Council stands by Campbell’s termination, silent on allegations against Mayor Hall
By MIKE EDDLEMAN
An outside investigator, Bruce Mills, has concluded that the Liberty Hill City Council was justified in terminating former Police Chief Maverick Campbell.
“It is my opinion that the City of Liberty Hill followed its policies and procedures in taking the actions that it did to terminate the employment of Maverick Campbell,” Mills said in the report conclusion.
In light of the report and its conclusion the City Council did not take any official action on a grievance at its May 26 meeting. Instead, the City issued a statement through Facebook calling the matter closed.
“The City engaged an outside investigator to review the City’s internal investigation and Mr. Campbell’s termination. His final conclusion speaks for itself: ‘Although the terms ‘willful misconduct’ and ‘gross negligence’ are not defined in the employment agreement between the City of Liberty Hill and Maverick Campbell, I believe that the chiefs’ actions, un-disputed, clearly violated those standards and warranted termination by the City of Liberty Hill.”
The investigation had been requested through a grievance filed with the City in April by Attorney Tiger Hanner on behalf of Campbell.
In the grievance, Hanner requested the City retain an independent investigator, which it did in Mills. But the extent of Mills’ investigation did not consider the nearly five-page statement from Campbell included in the grievance, which spells out an extensive list of allegations against Mayor Rick Hall regarding his involvement in the police department and relationship with Campbell. It instead focused on the incident at a conference in New Jersey between Campbell and his spouse that led to local police involvement. No arrests were made and no charges were filed in the incident.
“We had to look into whether his complaint that his termination was invalid or improper, and what steps were taken there,” said Liberty Hill City Attorney Tad Cleaves. “Maverick (Campbell’s) attorney requested that we hire an outside investigator to handle the grievance process, which the City did, and that investigator did his investigation and came back with a report saying the City followed its policies and that the termination was appropriate.”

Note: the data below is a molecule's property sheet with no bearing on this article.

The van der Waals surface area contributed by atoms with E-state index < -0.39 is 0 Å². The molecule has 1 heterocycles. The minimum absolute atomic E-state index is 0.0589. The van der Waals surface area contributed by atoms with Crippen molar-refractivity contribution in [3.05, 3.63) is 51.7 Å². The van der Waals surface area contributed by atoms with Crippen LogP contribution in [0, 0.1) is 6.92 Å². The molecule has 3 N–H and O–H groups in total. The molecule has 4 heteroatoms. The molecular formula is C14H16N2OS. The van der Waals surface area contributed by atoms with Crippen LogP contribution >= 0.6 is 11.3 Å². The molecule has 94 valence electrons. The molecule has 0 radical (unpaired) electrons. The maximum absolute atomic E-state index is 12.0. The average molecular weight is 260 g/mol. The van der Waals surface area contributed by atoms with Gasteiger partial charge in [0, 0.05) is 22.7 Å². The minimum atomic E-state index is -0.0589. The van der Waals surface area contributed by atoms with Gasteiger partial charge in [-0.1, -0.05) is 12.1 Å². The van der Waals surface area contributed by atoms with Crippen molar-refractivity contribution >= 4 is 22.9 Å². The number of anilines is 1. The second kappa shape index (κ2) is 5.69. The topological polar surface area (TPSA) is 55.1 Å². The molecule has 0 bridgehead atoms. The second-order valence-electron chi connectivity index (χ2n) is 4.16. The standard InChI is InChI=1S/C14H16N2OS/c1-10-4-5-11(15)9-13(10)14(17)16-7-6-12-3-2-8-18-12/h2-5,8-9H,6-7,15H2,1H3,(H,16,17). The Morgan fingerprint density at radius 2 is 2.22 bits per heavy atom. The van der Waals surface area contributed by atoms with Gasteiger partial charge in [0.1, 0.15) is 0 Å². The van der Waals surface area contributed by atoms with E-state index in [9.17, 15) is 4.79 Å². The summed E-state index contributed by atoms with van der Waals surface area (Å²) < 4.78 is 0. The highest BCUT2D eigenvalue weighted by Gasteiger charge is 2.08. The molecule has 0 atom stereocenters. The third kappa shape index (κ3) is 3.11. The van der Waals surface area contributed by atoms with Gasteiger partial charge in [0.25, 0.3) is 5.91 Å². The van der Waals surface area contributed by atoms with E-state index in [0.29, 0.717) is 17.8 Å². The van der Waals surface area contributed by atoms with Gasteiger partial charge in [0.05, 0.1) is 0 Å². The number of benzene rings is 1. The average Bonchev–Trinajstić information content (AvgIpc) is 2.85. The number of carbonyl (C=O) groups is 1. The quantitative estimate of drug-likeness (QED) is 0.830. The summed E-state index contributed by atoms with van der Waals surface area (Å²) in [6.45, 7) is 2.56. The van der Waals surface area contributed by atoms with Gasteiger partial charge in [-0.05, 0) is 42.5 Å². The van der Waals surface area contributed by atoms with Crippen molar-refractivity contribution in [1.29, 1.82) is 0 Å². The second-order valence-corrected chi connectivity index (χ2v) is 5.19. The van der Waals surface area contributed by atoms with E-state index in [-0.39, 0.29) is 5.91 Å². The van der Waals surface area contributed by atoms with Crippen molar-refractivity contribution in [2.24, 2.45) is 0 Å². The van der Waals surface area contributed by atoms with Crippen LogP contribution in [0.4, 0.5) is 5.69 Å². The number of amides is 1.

But the two sides differ on their opinion of what should have been included in the investigation.
“He was looking into the City’s conduct as it related to the termination and whether the City followed its own policies,” Cleaves said. “If Maverick has complaints about the Mayor, whether that’s relevant to his firing, I don’t know.”
For Campbell, the lengthy statement was critical to the grievance and his request for an investigation.
“The reason I included all of the information about the Mayor’s behavior in my grievance was to show the pattern of abuse that I know led to my termination because of threats against my job by the Mayor,” Campbell said. “The incident in New Jersey was simply an excuse and he reacted on emotions instead of facts, making false claims of an arrest when there was no arrest.”
Campbell’s statement outlines nearly two years of what he calls increased involvement by Hall in department operations, pressure on certain personnel decisions, excessive ride alongs and other accusations.
Many of the comments and allegations in Campbell’s statement echo the allegations reported in The Independent in early March, all of which Hall continues to say are “absolutely” false.
“I can tell you this, that the comments made in there are not valid,” Hall said. “At the initial point some of these comments were made, Becky (Wilkins) spoke to every one of the employees and there was no comments from any of the employees that came remotely close to all that. This is the typical thing that happens with a disgruntled employee, or ex-employee trying to divert the real things from them to someone else to try to discredit somebody else when they’re the ones in trouble.”
In the investigation conducted by Mills, the report indicates he looked at the City’s initial investigation into Campbell’s conduct in New Jersey – conducted by Finance and Human Resources Director Becky Wilkins – and the supporting documentation. He also interviewed Wilkins and Hall, but no one else, including Campbell, as part of his investigation.
“We are not surprised by the outcome of the City investigation into Chief Campbell’s grievance,” said Campbell’s attorney Tiger Hanner. “The investigator never once called my office or spoke to Chief Campbell as part of his investigation. He never spoke to anyone in New Jersey affiliated with the conference. He merely rubber-stamped the City’s action.”